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May 7, 2013

China rejects U.S. Pentagon charges of military espionage

WASHINGTON, May 6 (Reuters) – China is using espionage to
acquire technology to fuel its military modernization, the
Pentagon said on Monday, for the first time accusing the Chinese
of trying to break into U.S. defense computer networks and
prompting a firm denial from Beijing.

In its 83-page annual report to Congress on Chinese military
developments, the Pentagon also cited progress in Beijing’s
effort to develop advanced-technology stealth aircraft and build
an aircraft carrier fleet to project power further offshore.

May 6, 2013

North Korea missiles moved away from launch site: U.S. officials

WASHINGTON (Reuters) – North Korea has taken two Musudan missiles off launch-ready status and moved them from their position on the country’s east coast, U.S. officials told Reuters on Monday, after weeks of concern that Pyongyang had been poised for a test-launch.

U.S. Secretary of State John Kerry warned North Korea last month that it would be a “huge mistake” to launch the medium-range missiles, but the prospects of a test had put Seoul, Washington and Toyko on edge.

May 6, 2013

Espionage fuels China’s fast-paced military buildup: Pentagon

WASHINGTON (Reuters) – China is using state-sponsored industrial and economic espionage to acquire technology fueling its fast-paced military modernization program and cut its reliance on foreign arms makers, the Pentagon said on Monday.

In its 83-page annual report to Congress on Chinese military developments, the U.S. Defense Department also highlighted Beijing’s efforts to develop advanced-technology stealth aircraft and to build an aircraft carrier fleet to project power further offshore.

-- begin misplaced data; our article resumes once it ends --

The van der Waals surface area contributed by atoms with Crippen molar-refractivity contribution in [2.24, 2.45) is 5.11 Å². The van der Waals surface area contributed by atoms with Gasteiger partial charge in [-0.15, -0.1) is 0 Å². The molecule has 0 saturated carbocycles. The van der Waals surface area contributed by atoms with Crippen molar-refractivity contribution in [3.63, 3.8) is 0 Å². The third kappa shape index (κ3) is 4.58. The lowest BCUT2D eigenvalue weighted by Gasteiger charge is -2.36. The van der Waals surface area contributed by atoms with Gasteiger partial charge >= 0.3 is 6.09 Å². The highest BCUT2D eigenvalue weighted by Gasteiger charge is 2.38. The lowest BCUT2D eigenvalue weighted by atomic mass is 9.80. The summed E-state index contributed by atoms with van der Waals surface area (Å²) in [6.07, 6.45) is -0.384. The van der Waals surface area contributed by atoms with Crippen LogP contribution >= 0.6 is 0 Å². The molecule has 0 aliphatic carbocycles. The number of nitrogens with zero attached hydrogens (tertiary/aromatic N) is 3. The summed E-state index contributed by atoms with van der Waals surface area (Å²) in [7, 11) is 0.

May 2, 2013

U.S. rethinking its opposition to arming Syrian rebels: Hagel

WASHINGTON (Reuters) – The United States is rethinking its opposition to arming the Syrian rebels, President Barack Obama’s defense chief said on Thursday, even as Obama himself signaled that no decision to deepen U.S. involvement in the conflict was imminent.

Defense Secretary Chuck Hagel cautioned that giving weapons to the forces fighting President Bashar al-Assad was only one option being considered by the United States. It carries the risk of arms finding their way into the hands of anti-American extremists among the insurgents, such as the Nusra Front.

Apr 28, 2013

No good military options for U.S. in Syria

WASHINGTON (Reuters) – Despite President Barack Obama’s pledge that Syria’s use of chemical weapons is a “game changer” for the United States, he is unlikely to turn to military options quickly and would want allies joining him in any intervention.

Possible military choices range from limited one-off missile strikes from ships – one of the less complicated scenarios – to bolder operations like carving out no-fly safe zones.

Apr 27, 2013

Analysis: No good military options for U.S. in Syria

WASHINGTON (Reuters) – Despite President Barack Obama’s pledge that Syria’s use of chemical weapons is a “game changer” for the United States, he is unlikely to turn to military options quickly and would want allies joining him in any intervention.